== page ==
Energy

Hopkinton Town Council to Determine Fate of What Would be R.I.’s Largest Solar Project

The project, one of seven utility-scale solar facilities to be proposed, would cover 122 acres and require the clear-cutting of 35,000 trees

HOPKINTON, R.I. — This rural town continues its struggle with utility-scale solar development, as the Planning Board and Town Council disagree on how to address the surge in such projects.

On Oct. 3, the Planning Board issued another unfavorable ruling, this time for a 10-acre solar array on a 30-acre piece of land. In order to approve the project, the five-member Town Council needs a two-thirds majority, or four votes, to override the Planning Board’s opinion. That vote is expected to be taken at the council’s Oct. 15 meeting.

The 2.5-megawatt Atlantic Solar LLC project is the seventh industrial-scale solar project to seek a “spot zoning” exemption from the town in the past 18 months. Four of the projects have been approved by the Town Council. Three await a decision.

The Planning Board issued unfavorable opinions on requests to rezone the sites from residential to commercial development. Board members argued that the projects don’t conform with the town’s comprehensive plan and land-use objectives.

The reasoning is shared by the surge in grassroots opposition to the projects. But most opponents expect the Town Council to override the Planning Board.

“This is a sad commentary on the obduracy of a slim majority of Town Council members who have abdicated their responsibility to the residents of Hopkinton in their blind pursuit of solar tax revenue, ignoring the Comprehensive Plan, perverting the planning process, embracing the interests of commercial solar profiteers who have descended upon Hopkinton in droves, and condoning illegal zoning practices, including blatant spot zoning,” resident Eric Bibler wrote in a letter to the town.

The largest of the recent projects is the 350-acre Brushy Brook solar array. The solar facility would cover 122 acres, while 175 acres would be cleared of vegetation, including some 35,000 trees. The site on Dye Hill Road abuts the Arcadia Management Area, Rhode Island’s largest state management area.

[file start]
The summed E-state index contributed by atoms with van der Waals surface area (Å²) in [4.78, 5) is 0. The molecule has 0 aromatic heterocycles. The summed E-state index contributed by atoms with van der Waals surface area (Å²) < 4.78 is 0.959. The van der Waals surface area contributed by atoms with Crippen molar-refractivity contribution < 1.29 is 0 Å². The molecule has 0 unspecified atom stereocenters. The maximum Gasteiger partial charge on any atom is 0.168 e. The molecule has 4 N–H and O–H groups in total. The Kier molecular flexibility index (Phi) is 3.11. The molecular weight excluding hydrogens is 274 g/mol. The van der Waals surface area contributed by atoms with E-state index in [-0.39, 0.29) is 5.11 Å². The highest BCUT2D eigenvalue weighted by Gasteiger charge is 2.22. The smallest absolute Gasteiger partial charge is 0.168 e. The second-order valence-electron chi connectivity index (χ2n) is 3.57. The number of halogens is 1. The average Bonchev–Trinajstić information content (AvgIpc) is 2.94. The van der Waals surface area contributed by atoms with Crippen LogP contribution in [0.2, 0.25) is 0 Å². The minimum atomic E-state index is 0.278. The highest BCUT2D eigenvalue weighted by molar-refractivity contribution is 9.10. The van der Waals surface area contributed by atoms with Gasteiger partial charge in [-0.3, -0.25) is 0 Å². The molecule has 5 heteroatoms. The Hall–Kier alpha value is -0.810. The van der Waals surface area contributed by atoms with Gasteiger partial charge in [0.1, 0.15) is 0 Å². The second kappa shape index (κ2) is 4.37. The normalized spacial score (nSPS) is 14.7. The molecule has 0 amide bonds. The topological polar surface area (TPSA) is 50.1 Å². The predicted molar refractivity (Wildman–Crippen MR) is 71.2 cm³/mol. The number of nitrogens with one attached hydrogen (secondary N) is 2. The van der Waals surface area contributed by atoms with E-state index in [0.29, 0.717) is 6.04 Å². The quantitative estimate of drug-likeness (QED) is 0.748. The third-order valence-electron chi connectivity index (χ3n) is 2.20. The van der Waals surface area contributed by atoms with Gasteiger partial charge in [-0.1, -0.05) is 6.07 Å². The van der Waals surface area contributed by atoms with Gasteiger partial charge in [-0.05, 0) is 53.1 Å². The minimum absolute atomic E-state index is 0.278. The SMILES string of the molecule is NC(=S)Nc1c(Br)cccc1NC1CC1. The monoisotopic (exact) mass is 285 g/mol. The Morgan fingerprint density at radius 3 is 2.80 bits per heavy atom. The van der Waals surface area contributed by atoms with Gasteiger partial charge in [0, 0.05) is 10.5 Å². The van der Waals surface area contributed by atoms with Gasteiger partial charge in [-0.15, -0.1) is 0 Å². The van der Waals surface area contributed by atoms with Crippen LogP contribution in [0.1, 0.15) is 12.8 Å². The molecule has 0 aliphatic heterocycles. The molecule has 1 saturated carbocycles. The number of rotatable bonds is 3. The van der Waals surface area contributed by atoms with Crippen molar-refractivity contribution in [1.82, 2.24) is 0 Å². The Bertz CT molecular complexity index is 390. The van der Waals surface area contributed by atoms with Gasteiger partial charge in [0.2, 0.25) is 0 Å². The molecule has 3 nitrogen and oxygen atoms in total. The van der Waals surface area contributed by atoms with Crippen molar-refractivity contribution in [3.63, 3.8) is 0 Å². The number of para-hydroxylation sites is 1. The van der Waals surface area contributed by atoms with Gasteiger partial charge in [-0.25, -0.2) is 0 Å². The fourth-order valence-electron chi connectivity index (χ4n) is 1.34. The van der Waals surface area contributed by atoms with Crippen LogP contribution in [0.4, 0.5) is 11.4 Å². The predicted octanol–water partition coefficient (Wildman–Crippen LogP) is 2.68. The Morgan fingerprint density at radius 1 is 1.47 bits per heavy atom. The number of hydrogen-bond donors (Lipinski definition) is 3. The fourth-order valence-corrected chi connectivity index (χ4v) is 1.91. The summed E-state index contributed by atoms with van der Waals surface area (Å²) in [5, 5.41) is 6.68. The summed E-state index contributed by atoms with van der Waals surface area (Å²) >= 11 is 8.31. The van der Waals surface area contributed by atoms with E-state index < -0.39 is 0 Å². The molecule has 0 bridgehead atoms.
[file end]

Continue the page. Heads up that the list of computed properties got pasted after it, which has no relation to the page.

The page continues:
On Aug. 1, the Planning Board voted, 4-0, to send an unfavorable ruling to the Town Council regarding the developer’s request to change the property’s zoning from residential to commercial. The Planning Board sited the town’s land-use goal of protecting the community’s rural character and preserving wildlife and wildlife habitat.

Opponents say a 6-foot fence around the project would limit wildlife movement. They argue that even though the developer, Southern Sky Renewable Energy LLC, offers a plan to reforest the site in about 35 years, the project’s maintenance and operation agreement allows the solar system to operate indefinitely.

Some neighbors surrounding the site favor the 58-megawatt project because they prefer a field of solar panels over a large residential home development and the traffic it brings. The owner of the property had previously pursued building 270 single-family homes on the site.

Supporters also agree with the developer’s assertion that a solar array spares the town of infrastructure costs and the burden of adding students to the school system. The solar developer also noted that building 100 homes would generate 35,000 to 40,000 gallons of septic effluent.